In my first post about food, I explored its associations with identity, culture, and my feelings about home. This is the second time in a couple weeks that I've written about food, this time focusing on it as a communal activity.
When I have to cook for myself, my diet is like this: breakfast: fruit, yogurt and muesli or toast and jam.
lunch: sandwich and/or salad.
dinner: pasta with some variations of sauces/stirfry.
But I am very fortunate to not have to eat my own cooking everyday because the group of exchange students here organizes group dinner quite often.
This past weekend was a gastronomical delight. On Friday, I went to my first "bring your national dish" potluck. It's pretty difficult to come up with an original American dish seeing as this is a nation of immigrants and all the indigenous people were killed or marginalized... But I think I did pretty well by making PBJ and PBBH, that's PB, banana, and honey. Actually I couldn't find grape jelly so I used strawberry jam. And the peanut butter here is much less sweet than PB at home. It's actually noticeably salty. Nonetheless, I think I managed to convey something American. The PBBH sandwiches were more popular I think.
Polish cuisine was heavily represented given the makeup of my my dining companions. We dined on some kind of fried cheese I fail the remember the name, borscht, potato pancakes -- which Poles insist on eating with creme fraiche and sugar -- apple pie, and jello. Not Polish but still Slavic, we had some kind of Czech bun and again I can't remember the name but it was delicious.And we also had two lovely quiches made by the French.
Saturday was the first time I went to a restaurant in Århus. It was an Italian restaurant in the city center. Along with about 15 other exchange students, I dined on a buffet of appetizers and pork chop. It cost us 166 kr. each, which included two glasses of wine. It's expensive compared to dining in the States but for Denmark, it's a bargain.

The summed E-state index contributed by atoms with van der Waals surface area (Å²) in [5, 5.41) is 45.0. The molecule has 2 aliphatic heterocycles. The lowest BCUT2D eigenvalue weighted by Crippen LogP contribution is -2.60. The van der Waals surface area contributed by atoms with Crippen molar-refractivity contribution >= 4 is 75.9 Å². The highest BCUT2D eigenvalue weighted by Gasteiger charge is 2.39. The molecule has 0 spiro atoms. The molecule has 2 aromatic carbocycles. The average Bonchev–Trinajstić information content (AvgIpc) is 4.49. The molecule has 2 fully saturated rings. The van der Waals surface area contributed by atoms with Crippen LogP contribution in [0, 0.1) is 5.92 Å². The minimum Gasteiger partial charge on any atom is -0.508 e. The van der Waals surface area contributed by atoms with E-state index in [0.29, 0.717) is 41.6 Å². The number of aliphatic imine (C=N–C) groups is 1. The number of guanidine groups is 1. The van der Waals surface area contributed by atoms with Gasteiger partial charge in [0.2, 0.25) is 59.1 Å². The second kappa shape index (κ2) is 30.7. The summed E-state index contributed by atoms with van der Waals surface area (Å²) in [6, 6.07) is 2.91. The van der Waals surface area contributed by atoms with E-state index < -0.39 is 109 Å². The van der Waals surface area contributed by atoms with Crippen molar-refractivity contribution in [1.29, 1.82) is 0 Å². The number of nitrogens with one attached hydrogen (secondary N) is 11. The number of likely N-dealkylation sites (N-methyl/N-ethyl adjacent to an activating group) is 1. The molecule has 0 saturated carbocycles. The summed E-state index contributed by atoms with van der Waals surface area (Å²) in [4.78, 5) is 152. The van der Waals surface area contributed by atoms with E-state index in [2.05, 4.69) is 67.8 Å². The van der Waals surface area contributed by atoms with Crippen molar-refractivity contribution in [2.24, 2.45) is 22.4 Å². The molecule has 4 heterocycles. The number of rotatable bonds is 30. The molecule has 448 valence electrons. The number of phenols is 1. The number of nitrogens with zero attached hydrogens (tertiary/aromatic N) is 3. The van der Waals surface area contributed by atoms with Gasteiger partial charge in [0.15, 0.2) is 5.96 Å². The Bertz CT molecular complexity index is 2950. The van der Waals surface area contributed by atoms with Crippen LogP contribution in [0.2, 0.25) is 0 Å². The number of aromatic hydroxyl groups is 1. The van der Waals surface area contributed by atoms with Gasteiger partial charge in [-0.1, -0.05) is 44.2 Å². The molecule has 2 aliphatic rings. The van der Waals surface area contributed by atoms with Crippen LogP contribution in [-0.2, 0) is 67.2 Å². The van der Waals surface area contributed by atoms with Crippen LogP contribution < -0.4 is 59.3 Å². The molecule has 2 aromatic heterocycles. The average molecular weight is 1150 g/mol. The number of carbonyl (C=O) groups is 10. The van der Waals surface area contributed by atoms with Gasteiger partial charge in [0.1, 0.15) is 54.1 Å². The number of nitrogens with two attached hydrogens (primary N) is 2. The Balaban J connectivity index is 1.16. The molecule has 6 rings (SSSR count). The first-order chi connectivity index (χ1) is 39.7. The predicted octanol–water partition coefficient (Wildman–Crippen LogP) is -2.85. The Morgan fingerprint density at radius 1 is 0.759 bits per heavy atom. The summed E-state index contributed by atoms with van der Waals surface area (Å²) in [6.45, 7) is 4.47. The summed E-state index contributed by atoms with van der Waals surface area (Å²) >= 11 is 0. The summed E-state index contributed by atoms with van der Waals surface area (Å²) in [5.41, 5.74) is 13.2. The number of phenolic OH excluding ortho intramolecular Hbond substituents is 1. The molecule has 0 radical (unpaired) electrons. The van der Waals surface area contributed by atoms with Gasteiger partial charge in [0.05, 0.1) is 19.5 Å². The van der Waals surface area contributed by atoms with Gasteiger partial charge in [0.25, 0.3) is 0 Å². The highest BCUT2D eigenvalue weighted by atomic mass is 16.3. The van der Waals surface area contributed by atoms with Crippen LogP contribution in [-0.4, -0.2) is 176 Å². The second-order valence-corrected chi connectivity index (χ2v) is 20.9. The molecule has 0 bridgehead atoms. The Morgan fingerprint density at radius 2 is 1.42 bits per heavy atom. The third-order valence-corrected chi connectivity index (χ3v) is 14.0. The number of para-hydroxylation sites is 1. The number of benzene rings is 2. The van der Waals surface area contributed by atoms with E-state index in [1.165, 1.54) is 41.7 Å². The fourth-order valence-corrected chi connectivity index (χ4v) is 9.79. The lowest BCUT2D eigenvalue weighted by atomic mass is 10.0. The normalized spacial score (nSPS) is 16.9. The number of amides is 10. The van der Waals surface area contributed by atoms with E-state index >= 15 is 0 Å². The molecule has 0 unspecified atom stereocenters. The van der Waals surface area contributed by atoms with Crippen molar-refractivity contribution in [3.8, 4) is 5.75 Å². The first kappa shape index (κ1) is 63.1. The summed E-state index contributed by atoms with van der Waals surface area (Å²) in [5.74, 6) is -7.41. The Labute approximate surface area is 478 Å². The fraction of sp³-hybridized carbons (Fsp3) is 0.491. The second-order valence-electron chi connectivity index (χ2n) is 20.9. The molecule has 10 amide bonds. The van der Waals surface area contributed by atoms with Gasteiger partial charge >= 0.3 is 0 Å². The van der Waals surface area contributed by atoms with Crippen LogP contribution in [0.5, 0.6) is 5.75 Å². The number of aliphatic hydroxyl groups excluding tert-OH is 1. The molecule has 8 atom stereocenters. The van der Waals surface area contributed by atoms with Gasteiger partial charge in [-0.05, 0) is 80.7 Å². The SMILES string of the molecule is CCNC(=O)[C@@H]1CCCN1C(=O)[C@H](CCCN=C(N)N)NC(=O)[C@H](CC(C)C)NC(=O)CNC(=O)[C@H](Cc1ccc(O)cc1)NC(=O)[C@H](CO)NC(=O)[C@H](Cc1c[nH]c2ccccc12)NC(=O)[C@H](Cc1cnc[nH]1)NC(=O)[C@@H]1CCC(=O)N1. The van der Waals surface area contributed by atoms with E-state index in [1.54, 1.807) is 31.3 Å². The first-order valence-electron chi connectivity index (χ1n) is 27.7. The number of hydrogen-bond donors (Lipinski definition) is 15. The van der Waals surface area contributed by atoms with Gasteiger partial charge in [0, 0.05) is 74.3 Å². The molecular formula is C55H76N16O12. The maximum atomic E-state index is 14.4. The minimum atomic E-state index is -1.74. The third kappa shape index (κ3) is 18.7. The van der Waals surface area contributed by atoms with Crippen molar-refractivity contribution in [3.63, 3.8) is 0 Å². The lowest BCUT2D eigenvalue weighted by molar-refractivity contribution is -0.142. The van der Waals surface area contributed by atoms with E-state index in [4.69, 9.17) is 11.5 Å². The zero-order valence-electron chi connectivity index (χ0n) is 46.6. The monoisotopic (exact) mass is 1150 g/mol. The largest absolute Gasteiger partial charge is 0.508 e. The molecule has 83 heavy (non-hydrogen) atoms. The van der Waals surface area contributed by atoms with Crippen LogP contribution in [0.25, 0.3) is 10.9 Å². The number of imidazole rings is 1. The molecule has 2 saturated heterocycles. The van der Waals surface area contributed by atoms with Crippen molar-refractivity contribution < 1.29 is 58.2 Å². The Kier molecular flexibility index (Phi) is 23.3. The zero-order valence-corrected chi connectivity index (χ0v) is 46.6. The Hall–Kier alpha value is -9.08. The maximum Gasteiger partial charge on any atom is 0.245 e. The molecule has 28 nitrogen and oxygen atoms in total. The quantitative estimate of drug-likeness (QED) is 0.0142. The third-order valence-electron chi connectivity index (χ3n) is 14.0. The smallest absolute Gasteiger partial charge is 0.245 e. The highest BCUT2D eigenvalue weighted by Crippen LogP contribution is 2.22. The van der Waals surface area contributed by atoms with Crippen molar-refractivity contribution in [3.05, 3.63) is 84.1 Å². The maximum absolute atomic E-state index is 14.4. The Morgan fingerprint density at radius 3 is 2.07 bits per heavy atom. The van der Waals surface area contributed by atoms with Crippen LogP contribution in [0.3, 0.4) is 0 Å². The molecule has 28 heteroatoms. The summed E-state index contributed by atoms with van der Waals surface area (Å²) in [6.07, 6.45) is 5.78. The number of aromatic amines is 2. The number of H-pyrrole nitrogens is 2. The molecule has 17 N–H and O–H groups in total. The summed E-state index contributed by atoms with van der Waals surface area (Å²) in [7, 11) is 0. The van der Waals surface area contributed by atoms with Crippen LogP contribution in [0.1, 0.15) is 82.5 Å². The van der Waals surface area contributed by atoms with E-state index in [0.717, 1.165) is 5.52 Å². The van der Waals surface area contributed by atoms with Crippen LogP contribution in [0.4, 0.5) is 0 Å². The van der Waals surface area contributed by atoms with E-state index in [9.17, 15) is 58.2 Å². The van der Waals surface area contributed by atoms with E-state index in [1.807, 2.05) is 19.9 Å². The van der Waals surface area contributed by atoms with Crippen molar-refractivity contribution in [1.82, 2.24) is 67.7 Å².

To round out the weekend, our friends at Skejbyparken, a group of student dorms, organized a pizza and sushi dinner fundraiser on Sunday night. More than 80 people attended, which was also a fundraiser for Haiti. We each paid 50 kr. for sushi and pizza and tprofits will be donated to a charity helping Haiti. The Italian team, made up of Italian international students and their non-Italian sous chefs, made a staggering number of pizzas. They had to prepare the dough the day before. The Japanese team, headed by Yuta and assisted by others, prepared fillings and assembled sushi rolls. The fish was purchased from the harbor-side fish market so it was the freshest available to this seaside city. All the food was delicious but it was the atmosphere that made it special. Many people came to help the teams make the sushi and pizza.
The encore was a delicious dinner tonight consisting of spaghetti, curry potato salad, lightly stirfried vegetables, and fastelavnsboller. This is a bun filled with custard and topped with chocolate sauce, rather like a custard donut. It is eaten during fastelavn, which is similar to Carnival celebrated in Roman Catholic countries. But since Denmark went Protestant, it's a more general celebration.(I think I'll write more about Fastelavn later).
I think I know what study abroad returnees mean when they say they gained weight during their time abroad!